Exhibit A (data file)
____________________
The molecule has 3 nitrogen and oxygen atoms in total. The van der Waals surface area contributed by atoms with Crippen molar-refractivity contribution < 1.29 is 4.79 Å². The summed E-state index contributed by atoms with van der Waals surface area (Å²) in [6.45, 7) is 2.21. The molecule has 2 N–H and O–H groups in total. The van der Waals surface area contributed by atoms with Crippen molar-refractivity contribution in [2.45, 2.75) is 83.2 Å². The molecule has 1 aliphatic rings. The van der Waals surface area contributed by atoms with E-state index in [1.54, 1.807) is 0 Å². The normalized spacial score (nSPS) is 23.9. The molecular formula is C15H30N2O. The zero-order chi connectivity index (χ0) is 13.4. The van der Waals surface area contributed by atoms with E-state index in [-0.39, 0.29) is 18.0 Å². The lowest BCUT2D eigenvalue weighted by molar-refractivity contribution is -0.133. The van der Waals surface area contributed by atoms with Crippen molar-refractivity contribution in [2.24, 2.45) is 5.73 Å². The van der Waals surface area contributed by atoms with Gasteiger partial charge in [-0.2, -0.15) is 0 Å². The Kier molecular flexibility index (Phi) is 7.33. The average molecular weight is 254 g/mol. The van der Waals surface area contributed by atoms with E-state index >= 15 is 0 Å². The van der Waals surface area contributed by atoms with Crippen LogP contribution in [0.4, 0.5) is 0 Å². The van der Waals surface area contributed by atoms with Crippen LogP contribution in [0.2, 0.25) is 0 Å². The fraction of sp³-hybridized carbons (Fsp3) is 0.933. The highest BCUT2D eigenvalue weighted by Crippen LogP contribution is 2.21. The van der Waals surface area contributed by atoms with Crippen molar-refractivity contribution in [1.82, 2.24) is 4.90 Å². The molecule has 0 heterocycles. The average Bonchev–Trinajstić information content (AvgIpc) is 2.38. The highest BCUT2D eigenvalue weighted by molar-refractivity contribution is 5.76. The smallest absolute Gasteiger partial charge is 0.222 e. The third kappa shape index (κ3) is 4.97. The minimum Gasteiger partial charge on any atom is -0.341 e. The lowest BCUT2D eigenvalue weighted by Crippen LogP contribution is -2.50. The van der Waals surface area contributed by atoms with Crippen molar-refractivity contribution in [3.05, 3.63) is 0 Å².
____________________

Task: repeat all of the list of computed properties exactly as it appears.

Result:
The molecule has 3 nitrogen and oxygen atoms in total. The van der Waals surface area contributed by atoms with Crippen molar-refractivity contribution < 1.29 is 4.79 Å². The summed E-state index contributed by atoms with van der Waals surface area (Å²) in [6.45, 7) is 2.21. The molecule has 2 N–H and O–H groups in total. The van der Waals surface area contributed by atoms with Crippen molar-refractivity contribution in [2.45, 2.75) is 83.2 Å². The molecule has 1 aliphatic rings. The van der Waals surface area contributed by atoms with E-state index in [1.54, 1.807) is 0 Å². The normalized spacial score (nSPS) is 23.9. The molecular formula is C15H30N2O. The zero-order chi connectivity index (χ0) is 13.4. The van der Waals surface area contributed by atoms with E-state index in [-0.39, 0.29) is 18.0 Å². The lowest BCUT2D eigenvalue weighted by molar-refractivity contribution is -0.133. The van der Waals surface area contributed by atoms with Crippen molar-refractivity contribution in [2.24, 2.45) is 5.73 Å². The van der Waals surface area contributed by atoms with Gasteiger partial charge in [-0.2, -0.15) is 0 Å². The Kier molecular flexibility index (Phi) is 7.33. The average molecular weight is 254 g/mol. The van der Waals surface area contributed by atoms with E-state index >= 15 is 0 Å². The van der Waals surface area contributed by atoms with Crippen LogP contribution in [0.4, 0.5) is 0 Å². The van der Waals surface area contributed by atoms with Crippen LogP contribution in [0.2, 0.25) is 0 Å². The fraction of sp³-hybridized carbons (Fsp3) is 0.933. The highest BCUT2D eigenvalue weighted by Crippen LogP contribution is 2.21. The van der Waals surface area contributed by atoms with Crippen molar-refractivity contribution in [1.82, 2.24) is 4.90 Å². The molecule has 0 heterocycles. The average Bonchev–Trinajstić information content (AvgIpc) is 2.38. The highest BCUT2D eigenvalue weighted by molar-refractivity contribution is 5.76. The smallest absolute Gasteiger partial charge is 0.222 e. The third kappa shape index (κ3) is 4.97. The minimum Gasteiger partial charge on any atom is -0.341 e. The lowest BCUT2D eigenvalue weighted by Crippen LogP contribution is -2.50. The van der Waals surface area contributed by atoms with Crippen molar-refractivity contribution in [3.05, 3.63) is 0 Å².